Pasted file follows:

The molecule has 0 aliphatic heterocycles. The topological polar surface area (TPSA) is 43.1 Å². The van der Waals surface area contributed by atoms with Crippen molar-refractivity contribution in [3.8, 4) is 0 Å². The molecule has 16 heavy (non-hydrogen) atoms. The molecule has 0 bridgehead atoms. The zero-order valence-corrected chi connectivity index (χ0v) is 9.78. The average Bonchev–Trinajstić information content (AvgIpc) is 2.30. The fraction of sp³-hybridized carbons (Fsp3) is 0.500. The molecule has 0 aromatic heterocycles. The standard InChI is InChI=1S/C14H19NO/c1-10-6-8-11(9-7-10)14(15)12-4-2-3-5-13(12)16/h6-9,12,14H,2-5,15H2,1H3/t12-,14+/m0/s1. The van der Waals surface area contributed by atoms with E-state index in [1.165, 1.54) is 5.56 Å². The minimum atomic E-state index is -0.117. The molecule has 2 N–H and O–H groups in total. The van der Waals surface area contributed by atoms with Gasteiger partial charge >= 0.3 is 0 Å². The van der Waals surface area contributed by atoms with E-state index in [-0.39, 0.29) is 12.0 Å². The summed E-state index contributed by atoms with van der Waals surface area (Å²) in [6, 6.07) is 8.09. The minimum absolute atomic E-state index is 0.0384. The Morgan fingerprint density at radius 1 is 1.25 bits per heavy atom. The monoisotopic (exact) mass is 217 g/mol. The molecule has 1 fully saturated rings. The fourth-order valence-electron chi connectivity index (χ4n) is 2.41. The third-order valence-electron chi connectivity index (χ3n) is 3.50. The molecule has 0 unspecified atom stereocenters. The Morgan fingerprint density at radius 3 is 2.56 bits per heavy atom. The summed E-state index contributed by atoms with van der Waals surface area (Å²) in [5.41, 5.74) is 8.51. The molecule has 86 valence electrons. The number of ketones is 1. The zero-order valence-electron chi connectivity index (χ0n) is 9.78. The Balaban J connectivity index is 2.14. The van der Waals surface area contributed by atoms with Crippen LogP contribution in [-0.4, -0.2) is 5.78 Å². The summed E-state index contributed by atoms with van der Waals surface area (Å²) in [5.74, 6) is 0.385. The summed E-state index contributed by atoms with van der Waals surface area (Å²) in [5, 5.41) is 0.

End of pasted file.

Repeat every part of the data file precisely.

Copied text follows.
The molecule has 0 aliphatic heterocycles. The topological polar surface area (TPSA) is 43.1 Å². The van der Waals surface area contributed by atoms with Crippen molar-refractivity contribution in [3.8, 4) is 0 Å². The molecule has 16 heavy (non-hydrogen) atoms. The molecule has 0 bridgehead atoms. The zero-order valence-corrected chi connectivity index (χ0v) is 9.78. The average Bonchev–Trinajstić information content (AvgIpc) is 2.30. The fraction of sp³-hybridized carbons (Fsp3) is 0.500. The molecule has 0 aromatic heterocycles. The standard InChI is InChI=1S/C14H19NO/c1-10-6-8-11(9-7-10)14(15)12-4-2-3-5-13(12)16/h6-9,12,14H,2-5,15H2,1H3/t12-,14+/m0/s1. The van der Waals surface area contributed by atoms with E-state index in [1.165, 1.54) is 5.56 Å². The minimum atomic E-state index is -0.117. The molecule has 2 N–H and O–H groups in total. The van der Waals surface area contributed by atoms with Gasteiger partial charge >= 0.3 is 0 Å². The van der Waals surface area contributed by atoms with E-state index in [-0.39, 0.29) is 12.0 Å². The summed E-state index contributed by atoms with van der Waals surface area (Å²) in [6, 6.07) is 8.09. The minimum absolute atomic E-state index is 0.0384. The Morgan fingerprint density at radius 1 is 1.25 bits per heavy atom. The monoisotopic (exact) mass is 217 g/mol. The molecule has 1 fully saturated rings. The fourth-order valence-electron chi connectivity index (χ4n) is 2.41. The third-order valence-electron chi connectivity index (χ3n) is 3.50. The molecule has 0 unspecified atom stereocenters. The Morgan fingerprint density at radius 3 is 2.56 bits per heavy atom. The summed E-state index contributed by atoms with van der Waals surface area (Å²) in [5.41, 5.74) is 8.51. The molecule has 86 valence electrons. The number of ketones is 1. The zero-order valence-electron chi connectivity index (χ0n) is 9.78. The Balaban J connectivity index is 2.14. The van der Waals surface area contributed by atoms with Crippen LogP contribution in [-0.4, -0.2) is 5.78 Å². The summed E-state index contributed by atoms with van der Waals surface area (Å²) in [5.74, 6) is 0.385. The summed E-state index contributed by atoms with van der Waals surface area (Å²) in [5, 5.41) is 0.